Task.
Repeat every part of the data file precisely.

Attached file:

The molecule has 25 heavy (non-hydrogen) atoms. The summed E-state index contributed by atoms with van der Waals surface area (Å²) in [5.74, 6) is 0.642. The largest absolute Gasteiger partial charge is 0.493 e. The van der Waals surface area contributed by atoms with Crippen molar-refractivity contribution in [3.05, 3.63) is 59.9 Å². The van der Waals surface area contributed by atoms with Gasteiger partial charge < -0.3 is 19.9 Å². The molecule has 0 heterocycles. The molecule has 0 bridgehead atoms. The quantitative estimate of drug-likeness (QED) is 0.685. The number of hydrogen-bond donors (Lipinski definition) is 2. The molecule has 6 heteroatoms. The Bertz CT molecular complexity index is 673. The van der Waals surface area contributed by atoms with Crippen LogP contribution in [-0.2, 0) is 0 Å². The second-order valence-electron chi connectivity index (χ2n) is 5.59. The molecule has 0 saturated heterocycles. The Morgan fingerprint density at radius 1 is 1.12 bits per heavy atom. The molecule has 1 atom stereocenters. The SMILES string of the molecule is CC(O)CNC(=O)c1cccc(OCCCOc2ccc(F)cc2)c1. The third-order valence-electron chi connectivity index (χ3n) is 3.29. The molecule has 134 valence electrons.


The molecule has 25 heavy (non-hydrogen) atoms. The summed E-state index contributed by atoms with van der Waals surface area (Å²) in [5.74, 6) is 0.642. The largest absolute Gasteiger partial charge is 0.493 e. The van der Waals surface area contributed by atoms with Crippen molar-refractivity contribution in [3.05, 3.63) is 59.9 Å². The van der Waals surface area contributed by atoms with Gasteiger partial charge < -0.3 is 19.9 Å². The molecule has 0 heterocycles. The molecule has 0 bridgehead atoms. The quantitative estimate of drug-likeness (QED) is 0.685. The number of hydrogen-bond donors (Lipinski definition) is 2. The molecule has 6 heteroatoms. The Bertz CT molecular complexity index is 673. The van der Waals surface area contributed by atoms with Crippen LogP contribution in [-0.2, 0) is 0 Å². The second-order valence-electron chi connectivity index (χ2n) is 5.59. The molecule has 0 saturated heterocycles. The Morgan fingerprint density at radius 1 is 1.12 bits per heavy atom. The molecule has 1 atom stereocenters. The SMILES string of the molecule is CC(O)CNC(=O)c1cccc(OCCCOc2ccc(F)cc2)c1. The third-order valence-electron chi connectivity index (χ3n) is 3.29. The molecule has 134 valence electrons.